Well, something went haywire in the going-to-the-bathroom process, because before Zambuto knew it she was falling over backwards straight into the cavernous outhouse hole.
“I crumpled like a cat, and Debbie grabbed me by the hair and pulled me up,” Zambuto recalled. The cookie shop owner figures she was immersed in the muck for about 10 seconds before climbing out — and then spent the next two hours in the bathtub cleaning up.
“Even now, outhouses still give me nightmares,” Zambuto said. “Debbie and I were thick as thieves, but I have a feeling she might have been up to no good.”
So given her long-ago nasty experience, Zambuto’s not particularly thrilled that another privy is so close to her bakery.
“It certainly has historical significance, but an outhouse next to my building wouldn’t have been my first choice to put in that spot,” she said, a bit tongue-in-cheek. “Maybe something more aesthetically pleasing to look at might have been more appropriate.”
Zambuto’s next-door neighbor, Kc Field, 54, who owns the Rainier Barber Shop, hasn’t necessarily given the outhouse much thought, though she did a double-take the first day she returned to work two weeks ago since closing the barber shop on March 17 due to the coronavirus.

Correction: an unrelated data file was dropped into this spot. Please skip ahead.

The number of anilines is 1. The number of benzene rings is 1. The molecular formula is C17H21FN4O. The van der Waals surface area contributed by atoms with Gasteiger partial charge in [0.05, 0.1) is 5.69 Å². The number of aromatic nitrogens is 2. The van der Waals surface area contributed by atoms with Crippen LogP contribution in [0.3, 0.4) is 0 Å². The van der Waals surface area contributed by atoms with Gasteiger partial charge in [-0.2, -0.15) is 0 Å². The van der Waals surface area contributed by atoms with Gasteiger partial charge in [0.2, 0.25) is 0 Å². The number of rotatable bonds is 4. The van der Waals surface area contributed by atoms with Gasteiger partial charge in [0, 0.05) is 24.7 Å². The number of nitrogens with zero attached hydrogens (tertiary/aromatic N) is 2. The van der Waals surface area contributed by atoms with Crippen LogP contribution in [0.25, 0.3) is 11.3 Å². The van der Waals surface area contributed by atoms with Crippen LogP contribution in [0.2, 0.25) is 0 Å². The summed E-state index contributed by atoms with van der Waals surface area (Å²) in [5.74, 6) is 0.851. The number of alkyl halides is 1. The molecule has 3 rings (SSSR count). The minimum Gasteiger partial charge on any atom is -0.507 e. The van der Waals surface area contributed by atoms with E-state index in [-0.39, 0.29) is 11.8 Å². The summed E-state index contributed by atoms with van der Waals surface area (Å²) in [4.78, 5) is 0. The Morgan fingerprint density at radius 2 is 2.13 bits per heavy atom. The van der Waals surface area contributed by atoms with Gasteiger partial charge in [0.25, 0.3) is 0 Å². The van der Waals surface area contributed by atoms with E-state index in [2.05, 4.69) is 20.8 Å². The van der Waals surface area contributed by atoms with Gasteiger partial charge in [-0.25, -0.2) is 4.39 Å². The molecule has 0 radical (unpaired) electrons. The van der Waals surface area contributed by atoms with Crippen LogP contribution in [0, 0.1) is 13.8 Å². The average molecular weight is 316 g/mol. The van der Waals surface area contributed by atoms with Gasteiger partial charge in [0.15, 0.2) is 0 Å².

“It hasn’t really affected me, but it surprised me after I got out of quarantine (when her business was closed),” she said. “The outhouse is fine with me, but I think if everyone knew more about its history people would be more interested.”
Ok. So here’s some history: The outhouse — now owned by the Rainier Historical Society — was built in the late 1800s by Albert Gehrke, known to be the first permanent settler in Rainier. Gehrke, as history tells it, homesteaded more than 180 acres over what is now the Mountain View Estates housing development.
When Gehrke died — the outhouse having occupied his property for about 20 years — it ended up at his son Herman Gehrke’s residence off of Highway 507 and Idaho Street in Rainier where it lived for another 11 years or so.
Herman Gehrke — who owned a liquor store for 30 years in the space now occupied by Zambuto’s cookie shop — decided to move the outhouse behind the old Rainier Hotel, which at the time in the 1930s housed both his liquor store and a barber shop, but didn’t have indoor plumbing.
When Gehrke retired from the liquor business in 1961, he offered the outhouse to his friend Neil Burnham, who lived near Gehrke on Highway 507. Burnham operated a feed store on his property and boarded horses for people to ride, so the adjacent outhouse offered him and his customers a handy venue for relieving themselves when the urge hit. Burnham used the privy until he died in early 2017.